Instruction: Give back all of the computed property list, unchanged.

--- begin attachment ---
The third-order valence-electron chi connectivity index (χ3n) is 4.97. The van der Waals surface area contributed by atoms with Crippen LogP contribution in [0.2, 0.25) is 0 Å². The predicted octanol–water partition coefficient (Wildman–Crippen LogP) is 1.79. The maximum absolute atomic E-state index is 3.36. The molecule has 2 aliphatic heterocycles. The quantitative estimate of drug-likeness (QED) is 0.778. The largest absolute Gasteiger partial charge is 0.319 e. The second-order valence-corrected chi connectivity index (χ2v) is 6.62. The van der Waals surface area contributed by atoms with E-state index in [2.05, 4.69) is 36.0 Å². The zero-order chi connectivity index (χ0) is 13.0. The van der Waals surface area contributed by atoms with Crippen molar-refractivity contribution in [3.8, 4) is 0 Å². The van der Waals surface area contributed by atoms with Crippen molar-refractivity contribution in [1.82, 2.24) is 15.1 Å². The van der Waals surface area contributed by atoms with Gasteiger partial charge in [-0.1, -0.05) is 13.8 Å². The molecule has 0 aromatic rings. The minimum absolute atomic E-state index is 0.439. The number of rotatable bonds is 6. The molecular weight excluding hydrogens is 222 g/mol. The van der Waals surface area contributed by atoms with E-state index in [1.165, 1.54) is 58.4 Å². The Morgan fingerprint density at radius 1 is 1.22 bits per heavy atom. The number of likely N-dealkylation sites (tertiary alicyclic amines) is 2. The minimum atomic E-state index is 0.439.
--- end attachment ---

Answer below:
The third-order valence-electron chi connectivity index (χ3n) is 4.97. The van der Waals surface area contributed by atoms with Crippen LogP contribution in [0.2, 0.25) is 0 Å². The predicted octanol–water partition coefficient (Wildman–Crippen LogP) is 1.79. The maximum absolute atomic E-state index is 3.36. The molecule has 2 aliphatic heterocycles. The quantitative estimate of drug-likeness (QED) is 0.778. The largest absolute Gasteiger partial charge is 0.319 e. The second-order valence-corrected chi connectivity index (χ2v) is 6.62. The van der Waals surface area contributed by atoms with E-state index in [2.05, 4.69) is 36.0 Å². The zero-order chi connectivity index (χ0) is 13.0. The van der Waals surface area contributed by atoms with Crippen molar-refractivity contribution in [3.8, 4) is 0 Å². The van der Waals surface area contributed by atoms with Crippen molar-refractivity contribution in [1.82, 2.24) is 15.1 Å². The van der Waals surface area contributed by atoms with Gasteiger partial charge in [-0.1, -0.05) is 13.8 Å². The molecule has 0 aromatic rings. The minimum absolute atomic E-state index is 0.439. The number of rotatable bonds is 6. The molecular weight excluding hydrogens is 222 g/mol. The van der Waals surface area contributed by atoms with E-state index in [1.165, 1.54) is 58.4 Å². The Morgan fingerprint density at radius 1 is 1.22 bits per heavy atom. The number of likely N-dealkylation sites (tertiary alicyclic amines) is 2. The minimum atomic E-state index is 0.439.